The by-now well known 2012 design for the Type 26 had caused debate on this blog already from the release of the first, very short, video, when we noticed the two large doors for boats on a side of the superstructure, an uncommon arrangement that immediately caught the eye.
The suspect, that appears to be confirmed, albeit not officially, is that the mission bay of the frigate has been relocated amidship, into the superstructure, in an arrangement adjacent to the helicopter hangar.
This is probably due to the reduction in sizes of the vessel, which started as a well over 6000 tons giant of roughly 150 meters and went down to 5500 tons and 141 meters.
The difference might not seem dramatic at first, but it is very significant, and it is likely to have made complex, if not impossible, to fit a meaningful mission bay in the hull, under the flight deck. The presence of the mission bay in a shorter hull was likely to affect the design and push the flight deck up, an undesirable development that can affect rough-weather helicopter operations.
One of the most interesting designs proposed in the Future Surface Combatant history, the FC65 frigate, which was to be capable of over 35 knots of speed among other things, had a mission deck 40 meters long and 12 wide, with stern ramp, but the ship was around 150 meters long and 6600 tons. It is clear that, if the ship goes smaller, solutions have to be different.
So the Type 26 is now likely not to have a stern ramp for boats, but will instead probably fitted with the "grabber" arm used on the Type 45.
|HMS Daring's "grabber" crane|
The mission bay in the superstructure is not a new concept either. It appeared already during the endless effort for the Future Surface Combatant programme, and was an important part of the Thales C2 concept and of the F2020 frigate design they showed in 2006/07.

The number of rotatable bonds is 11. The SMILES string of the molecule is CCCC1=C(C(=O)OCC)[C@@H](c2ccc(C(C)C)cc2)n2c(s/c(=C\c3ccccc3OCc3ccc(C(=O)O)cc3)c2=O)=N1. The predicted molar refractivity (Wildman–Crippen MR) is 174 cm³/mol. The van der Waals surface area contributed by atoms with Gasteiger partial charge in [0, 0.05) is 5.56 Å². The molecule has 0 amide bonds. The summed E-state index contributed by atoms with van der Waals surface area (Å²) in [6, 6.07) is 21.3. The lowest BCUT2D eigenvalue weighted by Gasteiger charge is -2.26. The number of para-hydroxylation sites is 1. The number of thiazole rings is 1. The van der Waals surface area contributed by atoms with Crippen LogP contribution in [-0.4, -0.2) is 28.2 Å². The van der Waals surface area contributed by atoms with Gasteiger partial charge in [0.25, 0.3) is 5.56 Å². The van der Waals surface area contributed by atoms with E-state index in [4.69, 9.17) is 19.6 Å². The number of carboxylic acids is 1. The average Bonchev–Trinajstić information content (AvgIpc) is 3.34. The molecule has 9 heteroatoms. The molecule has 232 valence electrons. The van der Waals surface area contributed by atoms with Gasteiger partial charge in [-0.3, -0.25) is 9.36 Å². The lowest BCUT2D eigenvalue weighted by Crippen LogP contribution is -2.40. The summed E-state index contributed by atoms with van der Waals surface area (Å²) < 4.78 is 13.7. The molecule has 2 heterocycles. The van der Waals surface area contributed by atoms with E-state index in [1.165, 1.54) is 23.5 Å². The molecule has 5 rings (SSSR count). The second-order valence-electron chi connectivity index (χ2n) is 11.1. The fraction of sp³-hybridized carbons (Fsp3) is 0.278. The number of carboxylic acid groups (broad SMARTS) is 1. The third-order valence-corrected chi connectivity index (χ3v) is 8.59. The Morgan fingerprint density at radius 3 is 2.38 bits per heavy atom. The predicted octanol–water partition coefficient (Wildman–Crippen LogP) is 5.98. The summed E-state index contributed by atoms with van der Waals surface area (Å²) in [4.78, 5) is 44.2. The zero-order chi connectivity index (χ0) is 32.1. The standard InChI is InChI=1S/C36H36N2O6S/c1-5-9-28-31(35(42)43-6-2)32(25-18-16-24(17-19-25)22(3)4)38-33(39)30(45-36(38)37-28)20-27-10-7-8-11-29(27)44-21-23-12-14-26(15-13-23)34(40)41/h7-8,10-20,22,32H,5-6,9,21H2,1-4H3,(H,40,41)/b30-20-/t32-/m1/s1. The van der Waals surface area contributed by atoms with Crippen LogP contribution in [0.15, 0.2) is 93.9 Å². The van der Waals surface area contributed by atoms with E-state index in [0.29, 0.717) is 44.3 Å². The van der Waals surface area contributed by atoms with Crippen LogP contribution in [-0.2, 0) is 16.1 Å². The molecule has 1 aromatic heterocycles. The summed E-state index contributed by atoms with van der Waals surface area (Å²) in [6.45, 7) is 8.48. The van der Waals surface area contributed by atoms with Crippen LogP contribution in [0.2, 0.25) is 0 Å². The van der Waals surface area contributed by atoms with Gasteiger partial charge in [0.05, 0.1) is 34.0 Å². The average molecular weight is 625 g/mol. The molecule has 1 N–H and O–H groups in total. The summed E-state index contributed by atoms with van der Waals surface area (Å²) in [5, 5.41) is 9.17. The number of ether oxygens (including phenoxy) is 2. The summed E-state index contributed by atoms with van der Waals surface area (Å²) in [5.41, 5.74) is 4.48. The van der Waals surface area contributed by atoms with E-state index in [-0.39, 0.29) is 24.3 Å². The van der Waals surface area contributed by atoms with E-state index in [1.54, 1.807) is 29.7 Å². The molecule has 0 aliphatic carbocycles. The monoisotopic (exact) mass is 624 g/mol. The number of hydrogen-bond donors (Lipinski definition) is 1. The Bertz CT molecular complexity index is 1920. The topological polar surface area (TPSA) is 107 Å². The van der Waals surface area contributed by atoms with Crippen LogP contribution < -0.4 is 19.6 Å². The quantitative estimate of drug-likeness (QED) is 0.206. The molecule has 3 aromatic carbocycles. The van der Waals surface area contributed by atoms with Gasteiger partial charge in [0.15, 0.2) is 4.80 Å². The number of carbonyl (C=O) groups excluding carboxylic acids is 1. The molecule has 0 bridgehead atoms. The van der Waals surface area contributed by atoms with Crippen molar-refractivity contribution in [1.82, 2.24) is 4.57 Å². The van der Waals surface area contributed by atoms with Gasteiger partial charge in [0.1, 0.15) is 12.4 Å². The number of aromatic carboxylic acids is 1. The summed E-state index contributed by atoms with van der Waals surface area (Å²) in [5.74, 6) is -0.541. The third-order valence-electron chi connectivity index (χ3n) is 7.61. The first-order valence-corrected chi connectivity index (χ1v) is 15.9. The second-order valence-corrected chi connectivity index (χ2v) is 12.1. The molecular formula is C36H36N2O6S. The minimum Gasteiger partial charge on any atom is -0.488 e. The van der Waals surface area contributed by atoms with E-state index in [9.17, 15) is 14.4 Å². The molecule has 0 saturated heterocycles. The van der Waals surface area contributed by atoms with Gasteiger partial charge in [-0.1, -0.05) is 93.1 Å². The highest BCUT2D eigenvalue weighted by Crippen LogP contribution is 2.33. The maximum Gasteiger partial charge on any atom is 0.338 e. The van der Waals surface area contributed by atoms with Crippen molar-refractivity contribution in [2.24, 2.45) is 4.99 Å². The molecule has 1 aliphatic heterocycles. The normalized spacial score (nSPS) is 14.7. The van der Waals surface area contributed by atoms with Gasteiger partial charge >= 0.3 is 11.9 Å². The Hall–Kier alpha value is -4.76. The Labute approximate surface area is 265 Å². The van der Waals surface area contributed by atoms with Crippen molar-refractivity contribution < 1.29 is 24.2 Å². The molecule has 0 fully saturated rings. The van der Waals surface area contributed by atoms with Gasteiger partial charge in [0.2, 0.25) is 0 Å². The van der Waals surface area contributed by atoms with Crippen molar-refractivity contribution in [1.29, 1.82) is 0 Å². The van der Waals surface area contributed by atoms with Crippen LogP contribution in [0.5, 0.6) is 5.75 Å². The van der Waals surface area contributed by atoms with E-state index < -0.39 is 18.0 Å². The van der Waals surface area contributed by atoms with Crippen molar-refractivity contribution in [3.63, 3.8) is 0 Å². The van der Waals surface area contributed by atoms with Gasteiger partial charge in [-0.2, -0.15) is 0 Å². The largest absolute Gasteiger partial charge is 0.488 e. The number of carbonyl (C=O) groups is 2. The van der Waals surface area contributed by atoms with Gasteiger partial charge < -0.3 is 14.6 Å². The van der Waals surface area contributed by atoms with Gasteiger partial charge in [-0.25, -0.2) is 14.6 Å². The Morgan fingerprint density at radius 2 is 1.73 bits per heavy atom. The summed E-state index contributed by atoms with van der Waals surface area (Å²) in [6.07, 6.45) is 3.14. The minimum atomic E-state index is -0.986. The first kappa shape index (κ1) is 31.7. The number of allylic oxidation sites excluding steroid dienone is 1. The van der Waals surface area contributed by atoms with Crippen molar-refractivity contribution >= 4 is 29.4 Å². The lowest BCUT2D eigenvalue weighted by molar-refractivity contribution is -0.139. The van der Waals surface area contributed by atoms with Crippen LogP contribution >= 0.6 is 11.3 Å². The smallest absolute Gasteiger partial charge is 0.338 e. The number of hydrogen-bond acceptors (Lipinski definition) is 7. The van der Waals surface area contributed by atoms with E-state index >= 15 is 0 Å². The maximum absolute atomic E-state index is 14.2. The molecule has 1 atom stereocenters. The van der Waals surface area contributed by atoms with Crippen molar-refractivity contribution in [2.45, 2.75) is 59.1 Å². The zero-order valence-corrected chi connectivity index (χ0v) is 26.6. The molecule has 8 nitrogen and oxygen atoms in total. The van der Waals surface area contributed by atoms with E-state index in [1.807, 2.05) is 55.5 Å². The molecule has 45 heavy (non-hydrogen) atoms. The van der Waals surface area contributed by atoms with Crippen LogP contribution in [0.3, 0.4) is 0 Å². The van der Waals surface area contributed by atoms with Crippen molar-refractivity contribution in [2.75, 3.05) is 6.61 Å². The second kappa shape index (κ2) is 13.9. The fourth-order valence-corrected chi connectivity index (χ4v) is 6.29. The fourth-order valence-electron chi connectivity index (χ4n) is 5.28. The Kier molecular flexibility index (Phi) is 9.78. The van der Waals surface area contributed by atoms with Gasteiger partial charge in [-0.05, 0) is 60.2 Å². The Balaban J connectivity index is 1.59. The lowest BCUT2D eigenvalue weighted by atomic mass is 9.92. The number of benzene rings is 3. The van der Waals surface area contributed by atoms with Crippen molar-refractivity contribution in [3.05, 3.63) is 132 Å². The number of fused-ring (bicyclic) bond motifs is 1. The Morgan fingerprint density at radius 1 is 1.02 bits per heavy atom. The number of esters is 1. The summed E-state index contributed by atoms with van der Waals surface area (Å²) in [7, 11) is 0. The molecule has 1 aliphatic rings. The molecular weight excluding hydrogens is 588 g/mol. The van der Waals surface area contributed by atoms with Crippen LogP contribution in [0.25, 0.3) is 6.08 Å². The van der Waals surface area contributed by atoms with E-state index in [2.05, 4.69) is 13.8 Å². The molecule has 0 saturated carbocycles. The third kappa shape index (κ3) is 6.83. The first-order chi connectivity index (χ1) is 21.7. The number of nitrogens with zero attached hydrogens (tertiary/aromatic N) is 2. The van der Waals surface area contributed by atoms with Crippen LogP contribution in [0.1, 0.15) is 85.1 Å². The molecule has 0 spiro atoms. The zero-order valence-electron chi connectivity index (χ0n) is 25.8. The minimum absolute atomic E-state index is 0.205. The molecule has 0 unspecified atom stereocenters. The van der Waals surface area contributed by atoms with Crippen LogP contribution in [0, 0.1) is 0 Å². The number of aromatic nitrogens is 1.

Online, not much material is left of that stage and design proposal, but thankfully, the excellent Navy Matters website comes to our aid, and thanks to Richard Beedall's hard work, we still have this very interesting graphic:
|Image courtesy of Navy Matters - we miss you and your wonderful work, Navy Matters!|
This modular mission bay space, adjacent to the helicopter hangar, goes probably very close to the concept behind the current Type 26 design shown by BAE.
We can only estimate sizes of the reconfigurable space, and try to guess its configuration. From the BAE videos, knowing that the current Type 26 lenght is 141 meters, i've tried making a few rough estimates.
The mission bay is likely to be a prosecution of the hangar, and could stretch over 26 meters in lenght past it, at least on the starboard side, where there's two boat doors. On Port side, the bay could be shorter, and stop at 14 meters or so past the hangar. The presence of the funnel means that the mission bay is not full width for all its lenght, but for probably around 14 meters or so past the end of the hangar.
The hangar has probably two storage/maintenance areas to its sides, which can be considered part of the mission bay. I've drawn a quick sketch schematics to depict the (possible) general outline of this important part of the vessel.
|Quick and awful sketch showing the possible general outline and arrangement of spaces in the hangar / mission bay|
Regarding the propulsion, barring dramatic changes that for now are not on the horizon, the CODLOG configuration seems by now the chosen path, with 4 High Speed Diesel engines connected to two electric motors driving the 2 shafts while cruising at up to 18 knots speed, with a single gas turbine in direct drive, used for sprints of speed over 26 knots.